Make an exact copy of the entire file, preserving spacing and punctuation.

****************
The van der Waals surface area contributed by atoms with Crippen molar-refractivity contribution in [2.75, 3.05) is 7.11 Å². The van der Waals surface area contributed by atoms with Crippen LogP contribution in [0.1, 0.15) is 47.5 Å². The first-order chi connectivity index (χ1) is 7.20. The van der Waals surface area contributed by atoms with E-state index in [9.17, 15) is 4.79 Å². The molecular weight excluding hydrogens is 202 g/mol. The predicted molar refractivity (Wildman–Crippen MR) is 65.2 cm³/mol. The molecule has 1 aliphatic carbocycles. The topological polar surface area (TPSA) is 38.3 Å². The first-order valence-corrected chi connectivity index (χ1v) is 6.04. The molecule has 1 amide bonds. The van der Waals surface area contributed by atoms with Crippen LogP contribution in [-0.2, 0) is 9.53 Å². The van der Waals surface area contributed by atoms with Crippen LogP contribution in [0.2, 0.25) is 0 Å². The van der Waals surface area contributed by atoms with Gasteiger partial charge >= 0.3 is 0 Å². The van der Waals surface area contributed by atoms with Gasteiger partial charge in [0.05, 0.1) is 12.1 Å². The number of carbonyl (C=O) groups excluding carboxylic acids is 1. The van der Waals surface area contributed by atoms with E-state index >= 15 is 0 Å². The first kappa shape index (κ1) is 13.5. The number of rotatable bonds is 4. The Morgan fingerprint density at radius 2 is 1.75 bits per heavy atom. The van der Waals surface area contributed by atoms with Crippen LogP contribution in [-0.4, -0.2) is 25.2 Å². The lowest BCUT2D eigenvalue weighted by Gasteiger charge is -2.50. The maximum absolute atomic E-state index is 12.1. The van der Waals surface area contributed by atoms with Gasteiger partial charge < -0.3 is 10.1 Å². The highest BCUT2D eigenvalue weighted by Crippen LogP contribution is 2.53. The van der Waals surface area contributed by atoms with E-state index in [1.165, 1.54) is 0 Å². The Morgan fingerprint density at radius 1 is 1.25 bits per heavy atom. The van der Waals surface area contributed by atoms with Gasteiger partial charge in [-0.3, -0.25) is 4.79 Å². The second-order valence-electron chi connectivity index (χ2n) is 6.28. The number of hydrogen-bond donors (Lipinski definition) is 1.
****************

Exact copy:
The van der Waals surface area contributed by atoms with Crippen molar-refractivity contribution in [2.75, 3.05) is 7.11 Å². The van der Waals surface area contributed by atoms with Crippen LogP contribution in [0.1, 0.15) is 47.5 Å². The first-order chi connectivity index (χ1) is 7.20. The van der Waals surface area contributed by atoms with E-state index in [9.17, 15) is 4.79 Å². The molecular weight excluding hydrogens is 202 g/mol. The predicted molar refractivity (Wildman–Crippen MR) is 65.2 cm³/mol. The molecule has 1 aliphatic carbocycles. The topological polar surface area (TPSA) is 38.3 Å². The first-order valence-corrected chi connectivity index (χ1v) is 6.04. The molecule has 1 amide bonds. The van der Waals surface area contributed by atoms with Crippen LogP contribution in [-0.2, 0) is 9.53 Å². The van der Waals surface area contributed by atoms with Crippen LogP contribution in [0.2, 0.25) is 0 Å². The van der Waals surface area contributed by atoms with Gasteiger partial charge >= 0.3 is 0 Å². The van der Waals surface area contributed by atoms with Gasteiger partial charge in [0.05, 0.1) is 12.1 Å². The number of carbonyl (C=O) groups excluding carboxylic acids is 1. The van der Waals surface area contributed by atoms with E-state index >= 15 is 0 Å². The first kappa shape index (κ1) is 13.5. The number of rotatable bonds is 4. The Morgan fingerprint density at radius 2 is 1.75 bits per heavy atom. The van der Waals surface area contributed by atoms with Crippen LogP contribution in [-0.4, -0.2) is 25.2 Å². The lowest BCUT2D eigenvalue weighted by Gasteiger charge is -2.50. The maximum absolute atomic E-state index is 12.1. The van der Waals surface area contributed by atoms with Gasteiger partial charge < -0.3 is 10.1 Å². The highest BCUT2D eigenvalue weighted by Crippen LogP contribution is 2.53. The van der Waals surface area contributed by atoms with E-state index in [1.165, 1.54) is 0 Å². The Morgan fingerprint density at radius 1 is 1.25 bits per heavy atom. The van der Waals surface area contributed by atoms with Gasteiger partial charge in [-0.3, -0.25) is 4.79 Å². The second-order valence-electron chi connectivity index (χ2n) is 6.28. The number of hydrogen-bond donors (Lipinski definition) is 1.